NEW YORK/HOUSTON (Reuters) - U.S. refineries are producing more fuel than ever as they seek to meet rising demand - from overseas, rather than the drivers on nearby roadways.
Last year, the U.S. became the world’s top net exporter of fuel, an outgrowth of booming domestic production since the shale oil revolution started in 2010. That’s a fundamental shift from the traditional U.S. role in global markets as a top importer and consumer.
Net exports are on track to hit another record in 2017, making foreign fuel markets increasingly important for the future growth prospects and profit margins of U.S. refiners.
Shale oil producers have provided refiners with abundant and cheap domestic crude supplies, giving them the raw material they need to produce internationally competitive fuel.
The nation set a record in 2016 by sending a net 2.5 million barrels per day (bpd) of petroleum products to foreign markets. That compares to net fuel imports of 2.3 million just a decade ago, according to U.S. government data.
Booming exports have bolstered margins at the biggest U.S. refiners - including Marathon Petroleum and Valero - and compensated for lack of strong growth this year in U.S. fuel demand.
Now, the government of U.S. President Donald Trump is seeking to deregulate oil and gas production to further leverage rising U.S. exports for international political gain - a policy Trump calls “energy dominance”.
Surging U.S. crude production has already complicated the ongoing effort by the Organization of the Petroleum Exporting Countries (OPEC) to tame a global glut that has halved oil prices since 2014.
The United States remains a massive importer of crude oil - regularly trading the top spot with China - but American refineries now re-export much of that oil as jet fuel, diesel and gasoline.
The U.S. has a growing role in satisfying demand for motor fuel in countries such as Mexico and Brazil, where the thirst for U.S. fuel is likely to accelerate amid refinery outages and high production costs.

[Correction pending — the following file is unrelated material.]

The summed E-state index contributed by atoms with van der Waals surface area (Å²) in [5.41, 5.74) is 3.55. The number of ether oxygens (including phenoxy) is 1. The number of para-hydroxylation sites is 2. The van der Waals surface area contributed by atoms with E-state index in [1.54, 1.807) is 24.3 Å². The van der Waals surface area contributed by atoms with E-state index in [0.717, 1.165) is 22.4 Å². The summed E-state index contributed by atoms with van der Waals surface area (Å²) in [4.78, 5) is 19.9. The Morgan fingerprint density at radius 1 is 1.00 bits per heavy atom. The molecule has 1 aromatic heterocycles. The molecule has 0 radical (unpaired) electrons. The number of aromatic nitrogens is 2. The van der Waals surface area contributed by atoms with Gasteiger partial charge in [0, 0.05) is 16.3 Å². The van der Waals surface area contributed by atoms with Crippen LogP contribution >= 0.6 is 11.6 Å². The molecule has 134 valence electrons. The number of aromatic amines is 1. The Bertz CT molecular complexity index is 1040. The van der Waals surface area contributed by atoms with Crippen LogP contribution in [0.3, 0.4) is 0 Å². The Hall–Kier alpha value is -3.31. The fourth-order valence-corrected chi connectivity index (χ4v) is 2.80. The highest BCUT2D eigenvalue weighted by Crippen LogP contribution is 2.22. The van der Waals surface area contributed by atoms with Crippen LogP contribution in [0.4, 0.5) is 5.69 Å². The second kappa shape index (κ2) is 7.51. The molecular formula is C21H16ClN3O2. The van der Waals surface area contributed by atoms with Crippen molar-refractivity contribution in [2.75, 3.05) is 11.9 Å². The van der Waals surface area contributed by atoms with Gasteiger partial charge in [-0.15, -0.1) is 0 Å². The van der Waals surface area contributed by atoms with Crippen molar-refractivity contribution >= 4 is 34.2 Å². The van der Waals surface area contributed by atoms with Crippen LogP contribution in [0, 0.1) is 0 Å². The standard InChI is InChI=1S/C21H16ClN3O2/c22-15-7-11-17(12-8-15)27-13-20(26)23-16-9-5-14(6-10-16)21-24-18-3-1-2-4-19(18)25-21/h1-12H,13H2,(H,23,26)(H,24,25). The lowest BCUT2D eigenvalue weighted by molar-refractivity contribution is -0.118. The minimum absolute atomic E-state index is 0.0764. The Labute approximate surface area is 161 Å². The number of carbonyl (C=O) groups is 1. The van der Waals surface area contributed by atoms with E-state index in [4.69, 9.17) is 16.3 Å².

Refined U.S. exports are also going further afield to Asia, and diesel exports to Europe increased in June to levels not seen in nearly two years, traders have said.
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Traditionally, oil traders, refiners and investors have considered U.S. fuel demand as one of the leading metrics for predicting international crude oil supply and price trends. Now, they are increasingly looking to foreign demand for U.S. fuel for guidance.
“Globally, you’re going to have increased demand for all of our products, and so our focus will go beyond the U.S. borders,” said Texas-based Valero’s Chief Executive, Joe Gorder.
In contrast, he predicted a “slight decline” in U.S. gasoline demand over the next decade.
U.S. gasoline demand hit a record in 2016, as low pump prices encouraged consumption, but has leveled off this year. Rising fuel efficiency in cars is expected to limit future domestic demand growth.
LATIN AMERICAN BUYERS
U.S. refined products are filling shortages in countries such as Mexico and Venezuela, where refineries have been running below capacity. U.S. exports have also made inroads into Brazil’s market by undercutting the price of locally produced fuel.